• Fix the customer relationship. Worldwide warranties please. NPS that’s more than just “early purchase, quick repair” and a voice mail number you can call and maybe get a return from (but thanks for the 20% repair discount recently instituted). Real interaction between customers and management. No hiding behind voicemail systems, someone real and intelligent answering the phones. A repair database that’s actually accurate and up-to-the-minute. Fewer “you must have done something wrong” interactions with telephone support and more listening to what the problem is, with real fact-finding to look for answers. And let’s stop two abuses in the repair queue: (1) impact damage actually requires impact ;~); and (2) repairs should be done right the first time, not require a second trip to fix the fix.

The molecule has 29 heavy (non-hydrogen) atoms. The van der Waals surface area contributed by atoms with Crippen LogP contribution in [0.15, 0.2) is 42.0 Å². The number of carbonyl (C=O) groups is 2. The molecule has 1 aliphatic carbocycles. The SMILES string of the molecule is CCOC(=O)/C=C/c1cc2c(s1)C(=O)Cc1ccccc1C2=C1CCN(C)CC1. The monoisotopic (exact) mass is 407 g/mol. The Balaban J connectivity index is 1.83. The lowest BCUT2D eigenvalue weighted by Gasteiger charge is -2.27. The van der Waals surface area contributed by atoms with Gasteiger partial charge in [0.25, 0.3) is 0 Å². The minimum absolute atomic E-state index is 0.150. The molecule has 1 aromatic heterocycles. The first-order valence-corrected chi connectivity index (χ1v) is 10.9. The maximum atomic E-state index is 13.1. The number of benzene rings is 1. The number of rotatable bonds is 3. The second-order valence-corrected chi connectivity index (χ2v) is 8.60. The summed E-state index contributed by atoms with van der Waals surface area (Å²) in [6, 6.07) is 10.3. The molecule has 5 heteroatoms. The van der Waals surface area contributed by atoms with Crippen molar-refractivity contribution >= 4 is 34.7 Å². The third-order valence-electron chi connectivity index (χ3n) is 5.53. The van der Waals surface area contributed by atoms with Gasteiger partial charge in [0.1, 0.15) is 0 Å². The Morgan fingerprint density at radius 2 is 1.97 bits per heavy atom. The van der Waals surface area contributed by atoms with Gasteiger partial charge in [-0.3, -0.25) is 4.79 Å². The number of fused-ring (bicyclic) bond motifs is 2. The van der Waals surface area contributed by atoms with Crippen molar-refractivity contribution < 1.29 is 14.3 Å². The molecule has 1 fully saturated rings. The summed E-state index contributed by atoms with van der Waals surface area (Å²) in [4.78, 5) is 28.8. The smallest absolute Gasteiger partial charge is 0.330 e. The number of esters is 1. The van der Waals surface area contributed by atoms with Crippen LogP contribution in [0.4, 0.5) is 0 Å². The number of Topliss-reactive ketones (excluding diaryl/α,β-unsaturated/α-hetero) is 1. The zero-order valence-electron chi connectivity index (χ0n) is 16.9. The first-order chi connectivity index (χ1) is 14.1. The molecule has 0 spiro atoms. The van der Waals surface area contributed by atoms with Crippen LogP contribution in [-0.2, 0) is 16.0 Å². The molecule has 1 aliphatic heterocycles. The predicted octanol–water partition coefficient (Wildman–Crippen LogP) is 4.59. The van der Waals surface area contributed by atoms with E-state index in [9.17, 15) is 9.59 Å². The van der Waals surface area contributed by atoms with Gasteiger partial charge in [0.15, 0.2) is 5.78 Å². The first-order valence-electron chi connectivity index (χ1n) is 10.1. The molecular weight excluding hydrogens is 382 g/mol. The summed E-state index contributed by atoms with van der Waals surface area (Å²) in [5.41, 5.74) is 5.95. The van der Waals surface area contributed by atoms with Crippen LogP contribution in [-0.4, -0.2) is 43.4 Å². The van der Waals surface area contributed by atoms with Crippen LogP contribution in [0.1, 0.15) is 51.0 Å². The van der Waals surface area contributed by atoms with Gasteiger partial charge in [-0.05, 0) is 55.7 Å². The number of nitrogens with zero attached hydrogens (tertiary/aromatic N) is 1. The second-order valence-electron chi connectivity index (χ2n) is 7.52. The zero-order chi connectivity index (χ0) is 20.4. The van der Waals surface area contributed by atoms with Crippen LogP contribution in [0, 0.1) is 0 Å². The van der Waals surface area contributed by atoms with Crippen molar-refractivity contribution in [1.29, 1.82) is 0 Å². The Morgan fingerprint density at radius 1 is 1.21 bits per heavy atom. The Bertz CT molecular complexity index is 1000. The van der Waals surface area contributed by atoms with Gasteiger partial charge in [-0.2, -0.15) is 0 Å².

Nikon’s never had a great customer relationship, especially here in the US ever since they took over the distributor back in the film SLR era. But it just always seems to get worse, not better. Just once I’d like to write “Nikon significantly improved their customer support today.”  

  • A clear signal that DX is the sweet spot. Because the DSLR weakness at Nikon came in the consumer DSLR line and Nikon themselves are exacerbating the problem with their FX push, the perceived “pullback" in DX now has DX users questioning Nikon’s sanity. Whether DX’s future is mirrorless or DSLR (or more likely, both), Nikon needs to do more than mildly iterate the three consumer cameras with arbitrary feature inclusions (and note that one is behind schedule on its latest iteration).

    To wit: (a) Scale down the design size/weight some more; (b) focus on useful features (e.g. swivel LCD) as opposed to cruft (e.g. new Scene and Special Effects modes); (c) 21st century design (see next bullet); (d) re-establish the pro DX option; (e) lots of appropriate lens love, including full prime and zoom sets at multiple levels.